Exchange of Green Ideas at Weymouth Station

26 January 2016

Yesterday saw a positive exchange of ideas between local Green Party members and the South Western Franchise Consultation representatives at Weymouth Station. There was clear recognition by all that recent increase in rail use was a positive step towards reducing air polluting emission from car journeys.

Dr. Jon Orrell and other local Greens consult on rail services

However, questions over the way our railways are best operated and for whose benefit were raised.

Dr. Jon Orrell, Green Party member and rail user expressed a number of concerns over the current rail service “As you may know, we would like to see the end to the Great British Train Robbery, and see private profiteering franchises phased out, returning the railways to public ownership over time” Jon informed Department for Transport rep Jaz. Jon sited the East Coast mainline as a good example of how a publically owned train service had achieved highest passenger satisfaction rates and returned over £1 billion to the Treasury.

However, within the framework of a privatised railway, key considerations for the upcoming Weymouth-Waterloo rail franchise competition included rail fares and speed of service.

“Prices are going up and up, average rail fares have increased 25% in the past 10 years, whilst the speed of the service between Weymouth and Waterloo has not improved for over 100 years highlighted Jon. “This equation does not provide good value for money”.

Passenger safety was another issue raised by local member Russ Parrett, such as concerns for over-crowding on trains and the importance of ‘Keeping the Guard on the Train’. When asked if there were specific criteria for train staffing, the Rail Executive rep suggested there are guidelines but no regulatory necessity. “It’s concerning that a rail company could win the franchise by being the cheapest service provider if they remove guards from the trains (which some rail companies have suggested), but at real cost to passenger safety, security and confidence?” asked Caz Dennett.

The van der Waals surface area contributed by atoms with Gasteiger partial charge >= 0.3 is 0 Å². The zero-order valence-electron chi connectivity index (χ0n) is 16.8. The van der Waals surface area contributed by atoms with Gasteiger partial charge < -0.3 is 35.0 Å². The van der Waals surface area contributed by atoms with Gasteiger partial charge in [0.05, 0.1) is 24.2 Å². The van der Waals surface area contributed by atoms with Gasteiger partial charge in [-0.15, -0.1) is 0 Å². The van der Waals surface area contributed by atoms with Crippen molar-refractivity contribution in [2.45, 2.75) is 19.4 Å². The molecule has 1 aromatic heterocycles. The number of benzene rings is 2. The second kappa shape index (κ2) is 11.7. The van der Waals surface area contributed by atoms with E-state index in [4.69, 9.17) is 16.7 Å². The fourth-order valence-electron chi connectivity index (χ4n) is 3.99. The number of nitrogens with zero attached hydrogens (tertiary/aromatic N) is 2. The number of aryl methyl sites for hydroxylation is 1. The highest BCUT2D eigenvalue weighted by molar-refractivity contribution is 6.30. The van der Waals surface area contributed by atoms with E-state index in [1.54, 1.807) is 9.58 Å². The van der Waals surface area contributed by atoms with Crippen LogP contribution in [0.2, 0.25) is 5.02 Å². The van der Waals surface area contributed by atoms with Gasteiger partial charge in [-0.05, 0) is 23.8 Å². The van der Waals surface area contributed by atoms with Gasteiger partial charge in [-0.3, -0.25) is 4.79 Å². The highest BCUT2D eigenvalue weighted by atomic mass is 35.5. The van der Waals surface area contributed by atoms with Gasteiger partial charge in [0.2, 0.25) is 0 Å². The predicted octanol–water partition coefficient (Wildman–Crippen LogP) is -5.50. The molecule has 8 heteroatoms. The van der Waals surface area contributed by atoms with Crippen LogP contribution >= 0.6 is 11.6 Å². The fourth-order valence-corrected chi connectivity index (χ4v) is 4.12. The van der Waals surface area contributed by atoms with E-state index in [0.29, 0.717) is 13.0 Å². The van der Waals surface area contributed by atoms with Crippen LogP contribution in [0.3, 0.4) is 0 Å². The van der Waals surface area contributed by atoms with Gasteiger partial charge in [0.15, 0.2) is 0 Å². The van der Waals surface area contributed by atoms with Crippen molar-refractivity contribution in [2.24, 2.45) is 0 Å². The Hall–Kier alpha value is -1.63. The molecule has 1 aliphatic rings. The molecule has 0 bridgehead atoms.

The 20-minute long consultation produced several positive ideas from the local Greens, some which Jaz described as “valuable and innovative”. These included improving journey times through an “express service” to London once an hour at required times, measures to prevent further fare rises and increase % profits rail companies re-invest in services and guaranteeing adequate levels of train and station staff.

Overall, the service through to London currently offered by South West Trains was felt to be reasonable. However, the Green Party team advised the service provided by Great Western Railway between Weymouth and Bristol is absurdly slow (average speed of 27 MPH), unacceptably over-crowded and frequently unreliable. This service does not fall into the South Western Franchise Competition, but will be due for bid in the next few years.

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